Complexity Values
We found that different c-values gave different number
and complexity of modules. Number of modules was
decreased as we increased the c-value. This resulted in
over splitting. Many different modules were combined
Table 1. Modularization for c = 1 for H. sapiens VEGF sig-
naling pathway.
S. No. Central Node Other Nodes
(PTK2), (PXN)
2 (PLCG1, PLC1) (SH2D2A)
3 (AKT3) (NOS3), (CASP9), (BAD)
4 (PRKCA) -
5 (CHP) -
6 (PIK3R5) (RAC1),(SRC)
7 (RAF1) -
8 (MAPK1) (PLA2G2D), (MAP2K1)
9 (MAPK14) (CDC42)
10 (HRAS, HRAS1) (SPHK2)
12 (NFAT5) ( PTGS2)
Table 2. Modularization for c = 2 for H. sapiens VEGF sig-
naling pathway.
S. No. Central
Node Other Nodes
1 (KDR)
(VEGFA, VEGF), (SH2D2A), (SHC2),
(PTK2), (PXN), (CDC42), (SRC),
2 (PLCG1,
PLC1) (PLA2G2D), (NOS3), (MAPK1), (MAP2K1)
3 (PRKCA) (RAF1), (SPHK2), (HRAS, HRAS1)
4 (PIK3R5) (RAC1)
5 (CHP) (NFAT5), (PTGS2)
6 (AKT3) (CASP9), (BAD)
Table 3. Modularization for c = 3 for H. sapiens VEGF sig-
naling pathway.
S. No.Central
Node Other Nodes
1 (KDR)
(VEGFA, VEGF), (SH2D2A), (SHC2),
(PTK2), (PXN),
(CDC42), (SRC), (MAPK14), (MAP-
2 (PLCG1,
(CHP), (PLA2G2D), (NOS3), (NFAT5),
(MAPK1), (PTGS2),
(MAP2K1), (RAF1), (HRAS,HRAS1),
3 (PRKCA) -
4 (PIK3R5) (RAC1), (AKT3), (CASP9), (BAD)
and increased in size with increase in c-value. With in-
crease in c-value, new members were inserted in a cer-
tain module or changed its earlier central node. As we
took the case of VEGF signaling pathway of H. sapiens,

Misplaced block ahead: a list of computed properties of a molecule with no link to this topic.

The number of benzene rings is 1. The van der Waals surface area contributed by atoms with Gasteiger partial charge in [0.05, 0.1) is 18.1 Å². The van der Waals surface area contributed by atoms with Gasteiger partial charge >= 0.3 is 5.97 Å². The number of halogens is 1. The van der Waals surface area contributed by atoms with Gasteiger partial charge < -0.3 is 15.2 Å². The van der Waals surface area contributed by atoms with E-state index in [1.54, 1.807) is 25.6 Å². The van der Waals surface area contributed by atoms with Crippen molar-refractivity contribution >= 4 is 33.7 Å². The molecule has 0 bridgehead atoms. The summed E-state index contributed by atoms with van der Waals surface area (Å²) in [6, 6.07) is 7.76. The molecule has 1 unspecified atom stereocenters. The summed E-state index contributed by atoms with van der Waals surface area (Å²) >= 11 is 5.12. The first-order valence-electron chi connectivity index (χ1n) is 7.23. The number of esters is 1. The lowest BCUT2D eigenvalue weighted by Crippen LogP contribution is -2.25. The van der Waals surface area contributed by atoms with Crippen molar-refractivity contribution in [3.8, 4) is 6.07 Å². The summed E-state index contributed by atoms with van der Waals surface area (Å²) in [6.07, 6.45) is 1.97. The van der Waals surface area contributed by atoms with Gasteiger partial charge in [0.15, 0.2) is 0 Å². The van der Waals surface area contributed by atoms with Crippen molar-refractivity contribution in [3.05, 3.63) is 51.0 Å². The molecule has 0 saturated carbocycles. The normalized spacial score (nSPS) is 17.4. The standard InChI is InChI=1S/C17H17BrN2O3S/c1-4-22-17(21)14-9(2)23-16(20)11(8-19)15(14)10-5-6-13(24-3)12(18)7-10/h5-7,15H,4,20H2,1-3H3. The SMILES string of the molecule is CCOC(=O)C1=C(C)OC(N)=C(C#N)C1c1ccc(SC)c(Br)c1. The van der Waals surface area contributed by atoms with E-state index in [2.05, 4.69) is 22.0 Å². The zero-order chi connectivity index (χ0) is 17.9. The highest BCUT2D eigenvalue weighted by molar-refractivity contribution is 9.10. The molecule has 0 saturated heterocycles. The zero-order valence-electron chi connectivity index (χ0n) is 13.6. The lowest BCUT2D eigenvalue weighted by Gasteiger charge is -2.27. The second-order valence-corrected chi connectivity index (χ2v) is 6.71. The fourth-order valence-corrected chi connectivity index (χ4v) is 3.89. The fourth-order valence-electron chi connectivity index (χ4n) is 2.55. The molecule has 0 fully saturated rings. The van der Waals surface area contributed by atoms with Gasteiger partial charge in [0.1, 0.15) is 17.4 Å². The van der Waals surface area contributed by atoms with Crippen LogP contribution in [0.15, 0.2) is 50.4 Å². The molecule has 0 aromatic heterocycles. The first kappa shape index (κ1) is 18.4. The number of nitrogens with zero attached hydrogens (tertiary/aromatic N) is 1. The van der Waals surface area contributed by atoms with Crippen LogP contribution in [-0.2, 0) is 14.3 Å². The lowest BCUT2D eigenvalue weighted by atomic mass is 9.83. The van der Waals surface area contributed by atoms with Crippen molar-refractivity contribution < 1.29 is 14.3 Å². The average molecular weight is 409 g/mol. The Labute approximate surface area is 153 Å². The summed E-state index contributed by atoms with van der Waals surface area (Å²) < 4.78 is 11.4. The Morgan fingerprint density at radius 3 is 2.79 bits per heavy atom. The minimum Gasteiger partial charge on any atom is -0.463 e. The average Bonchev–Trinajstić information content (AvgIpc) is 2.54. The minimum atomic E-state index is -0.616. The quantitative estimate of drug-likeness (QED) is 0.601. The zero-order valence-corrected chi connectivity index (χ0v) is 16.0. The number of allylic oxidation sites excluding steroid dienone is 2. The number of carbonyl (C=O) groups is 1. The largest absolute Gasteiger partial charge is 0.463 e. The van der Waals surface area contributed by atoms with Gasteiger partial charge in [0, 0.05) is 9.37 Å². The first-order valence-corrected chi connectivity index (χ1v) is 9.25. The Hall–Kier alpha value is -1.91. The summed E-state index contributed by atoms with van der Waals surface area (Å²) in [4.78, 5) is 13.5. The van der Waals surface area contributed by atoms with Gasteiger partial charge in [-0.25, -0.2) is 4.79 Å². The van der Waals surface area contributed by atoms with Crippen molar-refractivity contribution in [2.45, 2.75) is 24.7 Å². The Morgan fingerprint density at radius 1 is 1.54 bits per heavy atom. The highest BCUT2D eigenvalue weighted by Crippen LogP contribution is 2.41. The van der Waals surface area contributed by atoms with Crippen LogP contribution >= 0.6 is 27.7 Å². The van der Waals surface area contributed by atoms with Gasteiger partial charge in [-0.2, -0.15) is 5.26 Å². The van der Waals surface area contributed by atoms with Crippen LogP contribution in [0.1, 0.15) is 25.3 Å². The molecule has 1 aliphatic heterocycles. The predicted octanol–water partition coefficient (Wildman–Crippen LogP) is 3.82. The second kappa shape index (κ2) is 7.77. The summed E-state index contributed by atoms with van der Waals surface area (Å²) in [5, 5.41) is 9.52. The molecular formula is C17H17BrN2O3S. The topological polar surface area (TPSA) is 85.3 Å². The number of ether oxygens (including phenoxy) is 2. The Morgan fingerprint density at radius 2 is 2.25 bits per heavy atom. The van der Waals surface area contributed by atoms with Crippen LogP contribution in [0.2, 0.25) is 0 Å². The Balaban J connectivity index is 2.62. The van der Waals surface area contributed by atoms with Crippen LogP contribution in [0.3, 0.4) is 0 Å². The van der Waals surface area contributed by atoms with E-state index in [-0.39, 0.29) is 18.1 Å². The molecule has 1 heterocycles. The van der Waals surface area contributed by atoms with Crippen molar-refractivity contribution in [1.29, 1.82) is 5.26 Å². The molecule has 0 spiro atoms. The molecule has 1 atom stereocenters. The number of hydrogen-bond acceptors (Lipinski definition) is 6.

we found just half number of modules with decrease in
c-value by one, i.e., for c-value of two, we had six mod-
ules whereas, the number was 12 for c = 1. But, for c = 4
and 5, size and number of modules, and the number of
their members became static (in Ta b le s 4 and 5 respec-
tively). The names of central nodes and their members
for different c-values are given in Tables 1-5.
3.3. Fixing the Complexity Values
Now, by assigning different c-values, we had different
sets of modules. So, by analyzing all the modules thor-
oughly, we understood that for c = 5, we should have
Table 4. Modularization for c = 4 for H. sapiens VEGF sig-
naling pathway.
S. No.Central
Node Other Nodes
1 (KDR)
(VEGFA, VEGF), (SH2D2A), (SHC2),
(PTK2), (PXN),
(CDC42), (PIK3R5), (SRC),(MAPK14),
(RAC1), (AKT3), (MAPKAPK3), (NOS3),
(CASP9), (BAD), (HSPB1)
2 (PLCG1,
(CHP), (PRKCA), (PLA2G2D), (NFAT5),
(SPHK2), (MAPK1), (PTGS2),
Table 5. Modularization for c = 5 for H. sapiens VEGF sig-
naling pathway.
S. No.Central
Node Other Nodes
1 (KDR)
(PTK2), (PXN), (CDC42), (PIK3R5),
(SRC), (MAPK14), (RAC1), (AKT3),
(MAPKAPK3), (NOS3), (CASP9), (BAD),
2 (PLCG1,
(CHP), (PRKCA), (PLA2G2D), (NFAT5),
(RAF1), (SPHK2), (MAPK1), (PTGS2),
N. Tomar et al. / J. Biomedical Science and Engineering 3 (2010) 931-941
Copyright © 2010 SciRes. JBiSE
stopped modularization process. Because for c = 4 and c
= 5, we had the same set of modules. Even for c = 3,
number of modules were less and they were merged, and
thereby, it was unworthy to proceed. As per above anal-
ysis, it was clear that for higher c-values, number of
nodes and relations were greater than that we got for c = 1
as nodes started merging with other nodes. For c = 1, we
had sufficient nodes, and relations for most of the nodes
of this pathway. By analysis of all the modules for dif-
ferent c-values, we assumed that increase in c-value
gave almost similar output as nodes got merged. Module
names, their number of nodes and relations for different
c-values for H. sapiens VEGF signaling pathway are
shown in Table 6. We were getting a simplified and bio-
logically significant network for c = 1. We found c = 1 to
be an optimal one, because for this c-value, network was
modularized properly and not too much over splitting
was occurred. This made us to fix c-value to 1 for VEGF
signaling pathway of H. sapiens .